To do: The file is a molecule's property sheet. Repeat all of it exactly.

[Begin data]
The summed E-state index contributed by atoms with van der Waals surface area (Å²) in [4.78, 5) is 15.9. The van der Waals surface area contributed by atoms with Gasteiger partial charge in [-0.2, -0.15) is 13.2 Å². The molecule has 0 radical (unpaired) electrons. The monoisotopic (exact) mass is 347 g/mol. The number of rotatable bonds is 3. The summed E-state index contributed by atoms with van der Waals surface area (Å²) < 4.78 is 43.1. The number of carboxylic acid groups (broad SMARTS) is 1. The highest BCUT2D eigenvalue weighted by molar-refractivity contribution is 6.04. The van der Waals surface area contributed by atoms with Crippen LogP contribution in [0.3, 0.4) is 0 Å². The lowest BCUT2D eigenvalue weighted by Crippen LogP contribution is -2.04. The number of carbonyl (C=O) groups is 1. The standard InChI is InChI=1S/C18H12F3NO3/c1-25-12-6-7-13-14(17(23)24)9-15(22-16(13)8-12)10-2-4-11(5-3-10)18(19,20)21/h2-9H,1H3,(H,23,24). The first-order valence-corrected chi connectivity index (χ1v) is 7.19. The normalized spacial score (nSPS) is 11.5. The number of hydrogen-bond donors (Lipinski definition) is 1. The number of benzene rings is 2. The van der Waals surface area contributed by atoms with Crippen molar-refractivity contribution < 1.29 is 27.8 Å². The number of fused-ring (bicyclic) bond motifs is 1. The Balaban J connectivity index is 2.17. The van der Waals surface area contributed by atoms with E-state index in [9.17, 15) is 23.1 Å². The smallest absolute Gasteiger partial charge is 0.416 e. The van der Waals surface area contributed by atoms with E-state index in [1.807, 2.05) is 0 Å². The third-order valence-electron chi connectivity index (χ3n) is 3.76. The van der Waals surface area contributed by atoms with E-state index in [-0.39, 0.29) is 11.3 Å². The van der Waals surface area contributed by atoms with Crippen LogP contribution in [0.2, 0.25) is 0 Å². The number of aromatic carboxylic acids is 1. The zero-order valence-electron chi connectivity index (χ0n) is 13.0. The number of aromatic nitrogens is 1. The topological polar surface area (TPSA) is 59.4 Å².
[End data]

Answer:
The summed E-state index contributed by atoms with van der Waals surface area (Å²) in [4.78, 5) is 15.9. The van der Waals surface area contributed by atoms with Gasteiger partial charge in [-0.2, -0.15) is 13.2 Å². The molecule has 0 radical (unpaired) electrons. The monoisotopic (exact) mass is 347 g/mol. The number of rotatable bonds is 3. The summed E-state index contributed by atoms with van der Waals surface area (Å²) < 4.78 is 43.1. The number of carboxylic acid groups (broad SMARTS) is 1. The highest BCUT2D eigenvalue weighted by molar-refractivity contribution is 6.04. The van der Waals surface area contributed by atoms with Crippen LogP contribution in [0.3, 0.4) is 0 Å². The lowest BCUT2D eigenvalue weighted by Crippen LogP contribution is -2.04. The number of carbonyl (C=O) groups is 1. The standard InChI is InChI=1S/C18H12F3NO3/c1-25-12-6-7-13-14(17(23)24)9-15(22-16(13)8-12)10-2-4-11(5-3-10)18(19,20)21/h2-9H,1H3,(H,23,24). The first-order valence-corrected chi connectivity index (χ1v) is 7.19. The normalized spacial score (nSPS) is 11.5. The number of hydrogen-bond donors (Lipinski definition) is 1. The number of benzene rings is 2. The van der Waals surface area contributed by atoms with Crippen molar-refractivity contribution < 1.29 is 27.8 Å². The number of fused-ring (bicyclic) bond motifs is 1. The Balaban J connectivity index is 2.17. The van der Waals surface area contributed by atoms with E-state index in [9.17, 15) is 23.1 Å². The smallest absolute Gasteiger partial charge is 0.416 e. The van der Waals surface area contributed by atoms with E-state index in [1.807, 2.05) is 0 Å². The third-order valence-electron chi connectivity index (χ3n) is 3.76. The van der Waals surface area contributed by atoms with E-state index in [-0.39, 0.29) is 11.3 Å². The van der Waals surface area contributed by atoms with Crippen LogP contribution in [0.2, 0.25) is 0 Å². The number of aromatic carboxylic acids is 1. The zero-order valence-electron chi connectivity index (χ0n) is 13.0. The number of aromatic nitrogens is 1. The topological polar surface area (TPSA) is 59.4 Å².